Successful applications

You’ve seen your ideal job and sent off for the application form only to find it leaves a big dent on your doorstep when it arrives. It’s huge and you’re having second thoughts about applying…

Don’t be daunted. Read it through slowly and carefully. Chances are it’s not as horrendous as it looks at first viewing. Follow these eight steps to writing successful applications to secure you that all-important job.

1. Read the blurb
An application pack will usually consist of more than just the application form. The original advert, job description, person specification and some background information on the company in question are sometimes included. This is to help you learn more about the job and guide you in completing the application correctly. Read all the enclosures carefully and make sure you understand what is required.

2. Do your research
Read up on the company you’re applying to and research the industry, sector and particular role or function you’re after. Check the company’s website and read around the career area so that you can drop jargon words. Do a draft. Never write straight on the application.

3. Answer all the questions
But don’t volunteer information that isn’t asked for. People tend to say things that can then be used as evidence against them. Remember, what employers are doing is checking you off against education, skills and work experience. Don’t add any extra bits of information. It may not be any good. Where a particular question is not relevant to your background or experience, write ‘not applicable’ in the space provided otherwise it’ll look like you’ve either forgotten or not bothered to answer it.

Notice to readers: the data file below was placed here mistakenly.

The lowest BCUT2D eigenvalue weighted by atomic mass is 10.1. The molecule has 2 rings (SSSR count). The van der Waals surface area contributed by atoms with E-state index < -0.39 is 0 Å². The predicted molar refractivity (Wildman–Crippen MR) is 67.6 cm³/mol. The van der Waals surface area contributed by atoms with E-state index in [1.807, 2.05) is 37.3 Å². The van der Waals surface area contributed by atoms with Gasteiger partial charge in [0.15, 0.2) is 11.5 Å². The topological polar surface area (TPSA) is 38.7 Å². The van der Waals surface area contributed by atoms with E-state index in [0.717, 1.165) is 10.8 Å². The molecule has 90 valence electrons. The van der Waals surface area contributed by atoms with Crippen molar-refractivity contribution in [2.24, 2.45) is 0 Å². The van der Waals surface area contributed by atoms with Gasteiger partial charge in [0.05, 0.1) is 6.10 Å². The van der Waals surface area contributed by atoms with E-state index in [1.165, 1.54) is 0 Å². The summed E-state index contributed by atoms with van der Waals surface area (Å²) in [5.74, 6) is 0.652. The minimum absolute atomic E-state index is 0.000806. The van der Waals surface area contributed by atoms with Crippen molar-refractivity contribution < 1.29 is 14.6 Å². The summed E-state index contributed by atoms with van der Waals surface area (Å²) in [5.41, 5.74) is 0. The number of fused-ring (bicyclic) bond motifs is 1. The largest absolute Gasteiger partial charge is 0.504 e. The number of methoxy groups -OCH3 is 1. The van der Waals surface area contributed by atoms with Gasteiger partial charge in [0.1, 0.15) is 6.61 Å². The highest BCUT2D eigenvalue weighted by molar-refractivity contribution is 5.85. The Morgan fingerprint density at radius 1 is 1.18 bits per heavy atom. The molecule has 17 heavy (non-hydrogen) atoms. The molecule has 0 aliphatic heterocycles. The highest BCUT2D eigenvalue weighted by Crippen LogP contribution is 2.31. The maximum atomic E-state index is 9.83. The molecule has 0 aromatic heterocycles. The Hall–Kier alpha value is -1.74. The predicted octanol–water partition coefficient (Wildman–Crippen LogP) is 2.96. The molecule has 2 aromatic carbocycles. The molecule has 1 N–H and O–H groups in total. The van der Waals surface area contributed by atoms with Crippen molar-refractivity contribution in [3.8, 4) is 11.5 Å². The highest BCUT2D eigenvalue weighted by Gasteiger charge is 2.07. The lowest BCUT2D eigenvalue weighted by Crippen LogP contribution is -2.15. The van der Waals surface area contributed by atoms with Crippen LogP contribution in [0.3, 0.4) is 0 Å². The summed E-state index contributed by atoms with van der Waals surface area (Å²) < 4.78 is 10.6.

4. Use the right keywords
There are clues in the advert, job description and person specification as to what the employer wants. If they ask for someone who’s a dynamic team leader or works on their own initiative, give appropriate examples of when you last did those things using the given key words.

5. Take time to consider the personal statement
Application forms are by their nature uniform documents but the personal statement is there for you to set yourself apart from the crowd and sell yourself. Address each point in the person specification faithfully but stay focused. Don’t write a novel. The function of writing a personal statement is just to get you through the door. You are most likely to succeed in this by offering more evidence that you have the skills and qualities the employer is looking for. The worst thing to do is to write a personal statement that anybody could write. Bring the dry factual sections of your application to life by elaborating on key relevant points. Inject a hint of personality into your personal statement. Don’t give standard responses or rehash old forms. Try and approach it afresh and think laterally.

6. Choose appropriate referees
This will nearly always be your current employer or a lecturer from university if you have little work experience. Always ask before using someone as a referee. That way, they won’t be taken off guard when they’re approached by the company and will be more inclined to give a considered and comprehensive appraisal of your work.

7. Treat online forms the same as hard copy forms
However, be aware that in an electronic format an optic eye scans for keywords. This means it’s even more important to make sure that you’re mentioning words out of the advert or job spec because that’s what’s going to get you to the top of the heap.

8. Do a final check
Ensure that there are no spelling mistakes or grammatical errors. Keep it concise and avoid repetition. Use a range of examples to illustrate your experience. When you’ve written your dummy application read it back and ask yourself, “If this landed on my desk and I was a recruiter would I want to see this person?” If the answer is ‘no’, do it again. Keep going until you think someone would want to see you on the basis of this information.

Thanks to The Guardian for allowing icould.com to republish this article. You can view the original version here.

Email to a friend

You must log in to share this video with a friend.



Related Tags

Related Content